JT has some good ideas. Here are some other thoughts...
You can maybe do this yourself, depending on your experience and abilities. From how you describe it, you might be better off with a penninsula instead of an "island". I think I have a similar situation. I have a galley kitchen which has cabinets on the left wall, sink straight ahead and cabinets on the right wall with a passthrough above the counter. I will make a penninsula that comes out from the sink side to the right. This will leave room to walk by into the dining area. If you use a penninsula instead of an island then you can use a wooden butcher block counter top that is just butted up to your existing counter. This is really the only material that pretty much can be put next to any other and still look good.
Some things you have to consider if you remove the entire wall: 1. You will have to patch the ceiling where the wall left a big ugly gap. This can be very difficult to have it look good, especially if you have textured ceilings. 2. You will have to be careful not to cut through any electric wires that are going through the wall and maybe move, or eliminate outlets that are in the wall. 3. You should be 100% certain that you don't have any plumbing or heat ducts/pipes running through the wall. 4. You will need to try to patch the big gaping wound in the floor where the wall was. 5. You will need to patch where the wall removal left a big gaping wound in your side walls.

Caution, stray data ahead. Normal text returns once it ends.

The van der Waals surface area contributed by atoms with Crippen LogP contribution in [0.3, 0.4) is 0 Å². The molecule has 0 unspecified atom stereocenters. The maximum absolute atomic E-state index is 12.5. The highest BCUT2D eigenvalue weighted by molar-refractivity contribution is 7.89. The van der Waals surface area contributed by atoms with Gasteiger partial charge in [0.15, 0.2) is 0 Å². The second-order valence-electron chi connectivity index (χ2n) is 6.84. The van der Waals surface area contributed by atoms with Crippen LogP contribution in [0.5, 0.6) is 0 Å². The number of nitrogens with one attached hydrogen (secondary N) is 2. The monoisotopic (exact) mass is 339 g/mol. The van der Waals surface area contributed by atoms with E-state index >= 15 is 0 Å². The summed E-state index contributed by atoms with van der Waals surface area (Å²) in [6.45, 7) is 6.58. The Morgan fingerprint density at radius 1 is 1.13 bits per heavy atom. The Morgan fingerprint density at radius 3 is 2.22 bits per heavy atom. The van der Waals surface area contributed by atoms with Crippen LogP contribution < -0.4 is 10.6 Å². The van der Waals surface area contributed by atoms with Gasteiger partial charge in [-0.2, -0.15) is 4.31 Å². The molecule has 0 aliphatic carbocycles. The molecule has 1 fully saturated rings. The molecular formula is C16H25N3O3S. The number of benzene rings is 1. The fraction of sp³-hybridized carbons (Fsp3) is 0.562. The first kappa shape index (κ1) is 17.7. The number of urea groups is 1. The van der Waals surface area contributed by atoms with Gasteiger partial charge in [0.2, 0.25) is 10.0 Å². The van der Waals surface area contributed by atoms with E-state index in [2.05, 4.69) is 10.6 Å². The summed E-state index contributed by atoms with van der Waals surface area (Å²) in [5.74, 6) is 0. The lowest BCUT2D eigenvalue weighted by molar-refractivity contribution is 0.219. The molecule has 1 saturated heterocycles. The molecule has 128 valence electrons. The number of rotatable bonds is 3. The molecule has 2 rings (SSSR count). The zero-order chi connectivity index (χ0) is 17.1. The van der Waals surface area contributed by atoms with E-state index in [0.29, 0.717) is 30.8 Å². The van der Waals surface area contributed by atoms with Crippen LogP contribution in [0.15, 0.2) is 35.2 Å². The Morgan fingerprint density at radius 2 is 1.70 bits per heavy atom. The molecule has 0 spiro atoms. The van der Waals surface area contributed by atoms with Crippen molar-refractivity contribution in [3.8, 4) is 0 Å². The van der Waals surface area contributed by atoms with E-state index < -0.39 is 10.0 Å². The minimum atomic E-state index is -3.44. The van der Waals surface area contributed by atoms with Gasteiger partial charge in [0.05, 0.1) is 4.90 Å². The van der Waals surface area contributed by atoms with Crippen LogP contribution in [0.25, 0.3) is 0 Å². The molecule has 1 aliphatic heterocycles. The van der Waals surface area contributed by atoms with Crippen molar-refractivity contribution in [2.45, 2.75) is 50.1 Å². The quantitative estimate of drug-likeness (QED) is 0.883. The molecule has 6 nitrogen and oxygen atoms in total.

There will almost always be some other unforseen circumstance come up while you are doing this. If not done well, this alteration could end up decreasing the value of your home. If done well, it will increase the value. I don't mean to sound too negative. This job can be done by a do-it-yourselfer, but care must be taken in assesing whether you are up to the tasks, since it is major surgery.
Other options: You might want to just make a "passthrough" in that wall. This is basically a big hole you cut through the wall. You can mount a counter on it and have stools on the other side. This would eliminate most of the issues I listed above.
As always, you should make sure that you have any required permits and inspections etc..